With a career in international development, diplomatic management, and finance spanning three decades, Naoko Ishii currently holds responsibilities within the Japanese government as Deputy Vice Minister for the Ministry of Finance (MOF). In this position, Naoko Ishii reports directly to the Vice Minister of Finance for International Affairs, focusing on issues of global development, the environment, and financial cooperation among Asian nations.
Graduating from the University of Tokyo with a Bachelor of Science in Economics, Naoko Ishii spent much of the 1980s in economics-focused capacities with the MOF. As Section Chief of the International Finance Bureau from 1985 to 1987, she assisted in G7 country coordination of exchange rate, fiscal, and monetary policies. Ishii also led negotiations on financial sector liberalization between Japan and the United States. Serving as Deputy Director, Office of International Operations, with Japan’s National Tax Administration from 1987 to 1988, she continued her negotiations with the United States. At issue was transfer pricing taxation among Japanese automakers that maintained U.S. operations.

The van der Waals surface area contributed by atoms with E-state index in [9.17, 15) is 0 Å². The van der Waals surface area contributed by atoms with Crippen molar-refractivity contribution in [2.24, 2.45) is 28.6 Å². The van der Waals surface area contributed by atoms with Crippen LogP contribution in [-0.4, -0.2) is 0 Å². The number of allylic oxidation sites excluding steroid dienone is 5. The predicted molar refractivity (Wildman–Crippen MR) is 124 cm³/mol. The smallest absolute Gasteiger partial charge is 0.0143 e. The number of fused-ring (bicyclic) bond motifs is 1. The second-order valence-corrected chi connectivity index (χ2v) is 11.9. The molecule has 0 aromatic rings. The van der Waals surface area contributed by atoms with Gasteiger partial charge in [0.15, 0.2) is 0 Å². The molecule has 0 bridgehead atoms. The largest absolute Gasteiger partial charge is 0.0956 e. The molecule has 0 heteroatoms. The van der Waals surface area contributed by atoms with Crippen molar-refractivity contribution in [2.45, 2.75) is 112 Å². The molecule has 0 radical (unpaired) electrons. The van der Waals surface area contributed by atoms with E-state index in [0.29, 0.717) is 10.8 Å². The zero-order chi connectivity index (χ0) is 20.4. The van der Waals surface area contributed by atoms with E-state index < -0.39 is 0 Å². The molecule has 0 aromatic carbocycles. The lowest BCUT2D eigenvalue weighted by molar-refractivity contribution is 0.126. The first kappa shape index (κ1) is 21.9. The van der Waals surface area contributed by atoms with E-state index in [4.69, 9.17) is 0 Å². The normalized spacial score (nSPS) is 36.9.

From 1992 to 1995, Naoko Ishii served as an Economist with the International Monetary Fund’s Policy Development and Review Department in Washington, D.C. Focusing on Enhanced Structural Adjustment Facility negotiations with Kenya, the Kyrgyz Republic, and Uganda, she helped work through external-sector issues involving debt, trade, and exchange rate policies. Ishii subsequently spent nearly a year and a half as a Project Manager with the Harvard Institute for International Development, stewarding a pair of MOF-commissioned research projects. The completed work resulted in chapters included in two 1997 Harvard University papers: “Towards Economic Strategies for Rapid Growth in Mongolia” and “Development Strategies for Vietnam: Challenges to Prosperity.”
From 1997 to 2001, Naoko Ishii held a position with the World Bank’s East Asian and Pacific Department as its Vietnam Program Coordinator. She facilitated country-assistance strategies through a forward-looking and comprehensive development framework. In particular, she bridged gaps between field offices and the Washington, D.C. headquarters, regarding implementation and management of Vietnam programs.